Lawmakers could take a page out of the book of penance

A child expert says that playing the saxophone or piano will keep the youngsters from becoming juvenile delinquents. We also understand it will  teach them how to live alone and like it.
I smiled the other evening when I watched the Wells Fargo chief executive try to defend his bank against criticism from lawmakers that the mega bank has not done enough to reform itself since admitting last year it had opened millions of fake accounts customers didn’t want.
As the chief executive pointed out, he too was angry how the bank had handled these problems and now has overhauled its community banking division; ditched aggressive sales goals; released some employees; and taken other steps.
My smile came when several senators who were questioning him seemed to believe that the changes were not sufficient and the bank was willing to abuse customers and even bank employees.
While I certainly don’t condone Wells Fargo’s practice and can agree with some of the criticism,
 I find it somewhat amusing that the harsh criticism comes from a committee of politicians who have found it difficult over decades to put their own political houses in order. As the bank paid their fines and rebated customers, hoping to earn back customer trust, maybe our national politicians should endeavor to get their houses in order and hopefully gain public trust.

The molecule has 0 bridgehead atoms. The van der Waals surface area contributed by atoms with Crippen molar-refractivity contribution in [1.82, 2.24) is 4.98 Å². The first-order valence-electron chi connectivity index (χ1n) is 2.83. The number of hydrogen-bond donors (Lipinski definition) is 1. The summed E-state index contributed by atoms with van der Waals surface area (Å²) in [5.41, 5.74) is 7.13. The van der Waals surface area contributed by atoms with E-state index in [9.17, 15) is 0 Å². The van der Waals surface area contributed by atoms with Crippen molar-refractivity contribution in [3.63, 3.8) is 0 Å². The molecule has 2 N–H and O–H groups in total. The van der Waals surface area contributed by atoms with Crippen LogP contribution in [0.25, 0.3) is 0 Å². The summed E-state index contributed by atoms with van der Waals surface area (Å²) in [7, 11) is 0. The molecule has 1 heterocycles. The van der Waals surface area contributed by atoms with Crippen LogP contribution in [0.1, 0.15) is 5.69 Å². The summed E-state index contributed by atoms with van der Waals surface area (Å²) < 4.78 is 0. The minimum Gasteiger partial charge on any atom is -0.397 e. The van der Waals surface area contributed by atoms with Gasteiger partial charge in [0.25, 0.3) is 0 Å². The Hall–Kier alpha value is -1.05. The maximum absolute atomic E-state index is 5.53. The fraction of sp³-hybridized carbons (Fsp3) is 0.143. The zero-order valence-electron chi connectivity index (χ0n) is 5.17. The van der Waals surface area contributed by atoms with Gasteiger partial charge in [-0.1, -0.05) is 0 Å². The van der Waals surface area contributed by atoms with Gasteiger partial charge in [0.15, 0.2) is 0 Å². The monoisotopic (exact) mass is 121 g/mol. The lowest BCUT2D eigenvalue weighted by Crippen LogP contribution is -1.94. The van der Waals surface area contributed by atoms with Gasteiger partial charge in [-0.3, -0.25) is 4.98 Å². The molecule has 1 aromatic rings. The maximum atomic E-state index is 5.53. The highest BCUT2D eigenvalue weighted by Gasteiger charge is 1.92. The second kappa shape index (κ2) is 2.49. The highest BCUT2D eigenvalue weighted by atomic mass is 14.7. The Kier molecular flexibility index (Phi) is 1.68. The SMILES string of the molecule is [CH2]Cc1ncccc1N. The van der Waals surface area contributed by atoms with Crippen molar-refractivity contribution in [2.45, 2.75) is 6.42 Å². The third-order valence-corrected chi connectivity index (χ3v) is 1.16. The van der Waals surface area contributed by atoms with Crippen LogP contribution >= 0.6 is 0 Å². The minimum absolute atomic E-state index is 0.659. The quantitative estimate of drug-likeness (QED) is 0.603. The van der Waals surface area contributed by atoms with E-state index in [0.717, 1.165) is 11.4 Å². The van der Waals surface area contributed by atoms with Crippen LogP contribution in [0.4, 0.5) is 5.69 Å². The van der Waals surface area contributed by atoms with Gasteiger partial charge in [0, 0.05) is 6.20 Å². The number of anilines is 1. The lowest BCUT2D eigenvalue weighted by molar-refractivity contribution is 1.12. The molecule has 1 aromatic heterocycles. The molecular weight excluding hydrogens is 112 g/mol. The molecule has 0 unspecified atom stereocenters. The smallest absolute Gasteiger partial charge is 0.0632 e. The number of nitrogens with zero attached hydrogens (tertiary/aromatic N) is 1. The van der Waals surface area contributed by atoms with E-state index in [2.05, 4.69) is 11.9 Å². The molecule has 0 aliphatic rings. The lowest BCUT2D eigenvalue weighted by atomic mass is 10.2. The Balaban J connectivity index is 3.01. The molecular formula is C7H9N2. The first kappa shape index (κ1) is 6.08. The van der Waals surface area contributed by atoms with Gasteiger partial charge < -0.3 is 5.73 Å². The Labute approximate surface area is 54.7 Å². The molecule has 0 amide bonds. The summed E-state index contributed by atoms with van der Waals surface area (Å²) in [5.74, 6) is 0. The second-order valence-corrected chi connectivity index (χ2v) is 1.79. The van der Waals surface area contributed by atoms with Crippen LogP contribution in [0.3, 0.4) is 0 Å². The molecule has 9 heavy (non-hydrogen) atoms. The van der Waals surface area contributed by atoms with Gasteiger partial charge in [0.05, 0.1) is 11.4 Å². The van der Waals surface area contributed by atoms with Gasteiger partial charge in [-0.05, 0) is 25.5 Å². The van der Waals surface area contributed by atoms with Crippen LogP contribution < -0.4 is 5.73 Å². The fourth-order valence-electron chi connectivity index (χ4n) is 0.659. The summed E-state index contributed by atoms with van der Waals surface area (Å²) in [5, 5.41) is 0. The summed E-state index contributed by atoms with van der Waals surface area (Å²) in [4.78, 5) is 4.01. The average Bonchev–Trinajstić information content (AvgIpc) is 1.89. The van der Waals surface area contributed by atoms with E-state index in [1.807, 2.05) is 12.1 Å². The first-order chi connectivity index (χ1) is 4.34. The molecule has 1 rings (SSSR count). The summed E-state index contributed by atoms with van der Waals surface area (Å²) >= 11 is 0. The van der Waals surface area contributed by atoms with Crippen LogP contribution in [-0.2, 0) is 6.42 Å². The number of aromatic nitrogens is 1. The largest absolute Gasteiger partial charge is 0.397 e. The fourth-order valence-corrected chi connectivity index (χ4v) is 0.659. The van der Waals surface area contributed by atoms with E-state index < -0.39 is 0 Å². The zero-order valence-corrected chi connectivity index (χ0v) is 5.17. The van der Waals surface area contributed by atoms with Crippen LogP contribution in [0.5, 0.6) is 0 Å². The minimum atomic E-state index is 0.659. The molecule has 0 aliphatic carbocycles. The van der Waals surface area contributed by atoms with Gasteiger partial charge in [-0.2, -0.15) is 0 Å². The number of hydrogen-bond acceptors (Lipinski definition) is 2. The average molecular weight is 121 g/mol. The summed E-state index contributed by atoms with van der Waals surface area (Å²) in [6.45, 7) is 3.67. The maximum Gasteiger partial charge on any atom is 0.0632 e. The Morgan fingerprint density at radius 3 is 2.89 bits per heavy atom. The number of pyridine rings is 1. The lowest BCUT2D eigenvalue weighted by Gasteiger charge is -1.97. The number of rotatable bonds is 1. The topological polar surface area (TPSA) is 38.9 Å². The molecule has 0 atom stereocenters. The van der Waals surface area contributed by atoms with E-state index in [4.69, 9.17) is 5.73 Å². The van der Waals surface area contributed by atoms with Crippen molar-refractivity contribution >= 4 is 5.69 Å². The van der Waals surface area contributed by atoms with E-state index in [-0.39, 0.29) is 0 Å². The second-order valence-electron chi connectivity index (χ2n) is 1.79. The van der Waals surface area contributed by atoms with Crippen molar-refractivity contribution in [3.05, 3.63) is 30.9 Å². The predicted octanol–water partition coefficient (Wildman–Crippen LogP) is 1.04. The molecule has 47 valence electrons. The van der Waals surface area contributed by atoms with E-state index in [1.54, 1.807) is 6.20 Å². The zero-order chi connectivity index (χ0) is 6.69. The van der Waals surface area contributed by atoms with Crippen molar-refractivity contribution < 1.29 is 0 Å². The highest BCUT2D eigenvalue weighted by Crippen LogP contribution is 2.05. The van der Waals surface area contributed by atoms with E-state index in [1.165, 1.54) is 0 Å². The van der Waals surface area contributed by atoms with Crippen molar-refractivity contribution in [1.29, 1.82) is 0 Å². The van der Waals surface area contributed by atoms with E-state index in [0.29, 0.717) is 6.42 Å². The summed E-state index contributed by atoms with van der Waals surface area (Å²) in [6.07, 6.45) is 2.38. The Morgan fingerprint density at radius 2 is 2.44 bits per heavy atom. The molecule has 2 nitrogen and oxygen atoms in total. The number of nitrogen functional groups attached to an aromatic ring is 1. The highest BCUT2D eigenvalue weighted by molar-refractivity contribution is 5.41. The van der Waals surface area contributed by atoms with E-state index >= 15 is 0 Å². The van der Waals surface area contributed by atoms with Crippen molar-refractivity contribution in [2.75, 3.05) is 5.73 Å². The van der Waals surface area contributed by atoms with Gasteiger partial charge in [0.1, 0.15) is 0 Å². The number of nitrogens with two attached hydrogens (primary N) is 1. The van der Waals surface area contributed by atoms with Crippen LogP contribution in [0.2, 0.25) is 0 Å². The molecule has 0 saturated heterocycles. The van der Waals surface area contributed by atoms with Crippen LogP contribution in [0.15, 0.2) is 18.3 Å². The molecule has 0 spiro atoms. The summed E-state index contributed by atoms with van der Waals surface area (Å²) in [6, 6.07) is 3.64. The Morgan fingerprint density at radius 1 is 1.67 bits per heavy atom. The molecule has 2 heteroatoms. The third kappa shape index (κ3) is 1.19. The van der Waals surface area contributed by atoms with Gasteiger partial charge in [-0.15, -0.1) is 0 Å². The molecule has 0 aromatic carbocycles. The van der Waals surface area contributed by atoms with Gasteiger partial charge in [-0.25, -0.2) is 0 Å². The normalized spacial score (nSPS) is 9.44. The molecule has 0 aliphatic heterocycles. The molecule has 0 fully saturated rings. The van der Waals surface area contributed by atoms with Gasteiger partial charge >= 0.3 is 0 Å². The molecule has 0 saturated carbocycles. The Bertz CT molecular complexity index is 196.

We’ve been told that during the heat of the space race in the 1960’s, the U.S. National Aeronautics and Space Administration decided it needed a ball point pen to write in the zero gravity confines of its space capsules. After considerable research and development, the Astronaut Pen was developed at a cost of $1 million. The pen worked and also enjoyed some modest success as a novelty item back on earth.
The Soviet Union was faced with the same problem, but they used a pencil.
According to educational reports, college students are terrible spellers, indicating that they aren’t qualified for much of anything but journalism.
“Real Love” has been defined as remembering her birthday, but not which one.
RL Furse  is publisher emeritus of the News-Register

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